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Getting best value from your consultants. Sustainability Professionals Sustainable Government 2013 conference, Melbourne. Dr Joe Pickin 7 October 2013. My perspective. Personal view Consultant for most of the time since 1999 two large multinational engineering consultancies

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getting best value from your consultants

Getting best value from your consultants

Sustainability Professionals

Sustainable Government

2013 conference, Melbourne

Dr Joe Pickin

7 October 2013

my perspective
My perspective
  • Personal view
  • Consultant for most of the time since 1999
    • two large multinational engineering consultancies
    • four years at Blue Environment
  • About 150 projects, mostly:
    • related to solid waste
    • strategic
    • for governments across Australia
    • $10 - $100k range
things i ll discuss
Things I’ll discuss
  • How consultancy firms operate
  • Establishing a project
  • Attracting competitive bids
  • Selecting the best
  • Contracts
  • Managing the project

Snippets - not enough time to be comprehensive

how consultancy firms operate
How consultancy firms operate
  • Variety of firms in the environmental sector
    • engineering, accountancy, planning, specialists …
  • Common commercial arrangements
    • lump sum, hourly rate, mixtures of the two (e.g. capped hourly rate)
  • Professional staff record time against projects
    • generally have targets for % time spent on projects
  • Project management KPIs may be
    • (expected earnings to date - costs) / salaries ; directors’ hourly rate
  • Most consultants are passionate, smart and want to produce work that delights you
    • operate within commercial constraints
    • pressure release valve is often their own personal time
establishing the project
Establishing the project
  • Focus on the outcomes for your organisation
    • not consultancy outputs
  • Leave sufficient time
    • top experts are rarely immediately fully available
  • Lump sum vs hourly rate
attracting competitive bids
Attracting competitive bids
  • (It’s quicker just to appoint someone)
  • Attracting attention
    • consultants subscribe to tender listings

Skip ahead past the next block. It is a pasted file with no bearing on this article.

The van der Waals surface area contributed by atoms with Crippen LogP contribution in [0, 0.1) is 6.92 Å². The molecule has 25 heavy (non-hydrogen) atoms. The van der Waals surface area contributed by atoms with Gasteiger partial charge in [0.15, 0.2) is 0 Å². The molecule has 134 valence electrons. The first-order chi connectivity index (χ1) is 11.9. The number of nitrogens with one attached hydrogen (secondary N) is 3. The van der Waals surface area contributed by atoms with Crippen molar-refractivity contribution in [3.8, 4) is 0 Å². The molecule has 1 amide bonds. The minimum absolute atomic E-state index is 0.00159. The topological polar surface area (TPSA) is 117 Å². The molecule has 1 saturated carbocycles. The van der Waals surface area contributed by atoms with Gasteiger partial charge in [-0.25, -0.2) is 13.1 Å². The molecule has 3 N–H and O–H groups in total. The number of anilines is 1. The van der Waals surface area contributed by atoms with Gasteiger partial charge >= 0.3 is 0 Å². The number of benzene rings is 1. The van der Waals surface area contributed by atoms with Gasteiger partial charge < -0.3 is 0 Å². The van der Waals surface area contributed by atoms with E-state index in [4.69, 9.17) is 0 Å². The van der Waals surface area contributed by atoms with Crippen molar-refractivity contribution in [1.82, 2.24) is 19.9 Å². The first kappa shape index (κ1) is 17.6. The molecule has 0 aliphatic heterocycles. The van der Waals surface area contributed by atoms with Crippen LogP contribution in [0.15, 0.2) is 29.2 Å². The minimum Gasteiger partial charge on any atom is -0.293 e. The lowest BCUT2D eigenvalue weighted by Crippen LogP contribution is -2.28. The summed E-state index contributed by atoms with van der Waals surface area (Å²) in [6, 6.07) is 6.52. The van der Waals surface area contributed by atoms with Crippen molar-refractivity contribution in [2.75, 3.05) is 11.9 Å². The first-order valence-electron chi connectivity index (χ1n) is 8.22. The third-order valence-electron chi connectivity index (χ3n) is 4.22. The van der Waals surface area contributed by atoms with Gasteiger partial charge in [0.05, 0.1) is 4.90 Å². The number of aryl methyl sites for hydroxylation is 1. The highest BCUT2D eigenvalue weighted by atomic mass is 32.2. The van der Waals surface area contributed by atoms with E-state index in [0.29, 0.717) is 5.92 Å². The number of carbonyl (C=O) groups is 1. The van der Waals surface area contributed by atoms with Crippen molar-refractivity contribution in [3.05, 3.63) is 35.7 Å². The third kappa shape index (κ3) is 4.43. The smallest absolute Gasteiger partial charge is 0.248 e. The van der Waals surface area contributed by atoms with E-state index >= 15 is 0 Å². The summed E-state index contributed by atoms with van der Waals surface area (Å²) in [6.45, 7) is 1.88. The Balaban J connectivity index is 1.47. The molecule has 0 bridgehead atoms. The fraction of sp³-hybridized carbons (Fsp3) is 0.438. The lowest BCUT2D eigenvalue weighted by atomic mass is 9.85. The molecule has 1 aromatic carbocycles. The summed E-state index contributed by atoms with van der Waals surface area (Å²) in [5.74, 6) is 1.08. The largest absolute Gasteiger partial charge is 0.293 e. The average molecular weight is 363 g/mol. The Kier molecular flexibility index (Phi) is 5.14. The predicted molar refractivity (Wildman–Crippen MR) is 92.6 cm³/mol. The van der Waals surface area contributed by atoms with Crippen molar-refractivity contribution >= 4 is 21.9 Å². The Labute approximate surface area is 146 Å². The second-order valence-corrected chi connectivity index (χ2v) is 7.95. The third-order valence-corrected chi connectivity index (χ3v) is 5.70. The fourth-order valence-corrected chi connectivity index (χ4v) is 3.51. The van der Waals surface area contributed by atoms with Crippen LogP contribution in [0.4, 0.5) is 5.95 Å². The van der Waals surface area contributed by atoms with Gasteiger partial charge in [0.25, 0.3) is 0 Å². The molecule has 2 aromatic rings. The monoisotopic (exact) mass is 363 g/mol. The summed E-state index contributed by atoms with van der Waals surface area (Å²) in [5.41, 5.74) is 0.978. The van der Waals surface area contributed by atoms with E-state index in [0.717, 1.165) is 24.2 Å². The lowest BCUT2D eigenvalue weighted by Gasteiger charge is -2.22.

• direct invitations often worthwhile
  • Avoid ‘tender fodder’ perception
  • Keep the brief as simple as possible
    • time is money
    • onerous briefs scare busy people away
  • Should you reveal your budget?
    • often a good idea unless the scale of the project is very apparent
  • Panels – can waste time
selecting the best
Selecting the best
  • Recognising experience & capacity
    • project owners often poor at this

(consultants practised at talking themselves up)

    • interviews good for big projects
  • Estimated hours is a poor indicator
  • Big vs. small organisations (typical)
contracts
Contracts
  • Can take lots of time
  • Unreasonable clauses can invalidate insurance cover
  • Contract disputes over consulting projects are
    • very rare
    • generally imprudent (i.e. expensive, outcomes hard to predict)
    • generally avoidable with good project management
  • I have never been involved in a difficulty with a client in which the contract has been central to the resolution
    • a serious dispute with a client is high risk for a consultant’s reputation
    • in the end, reasonableness rules
  • Keep your lawyers on a leash
    • you and the consultant both want it to work
managing the project
Managing the project
  • Generally good to ‘embed’ the results
    • don’t just leave them to it
    • afterwards, your project manager should be able to describe and explain the project in detail
slide11

Joe Pickin

tel. (03) 5426 3536

mob. 0403 562 621

[email protected]

www.blueenvironment.com.au

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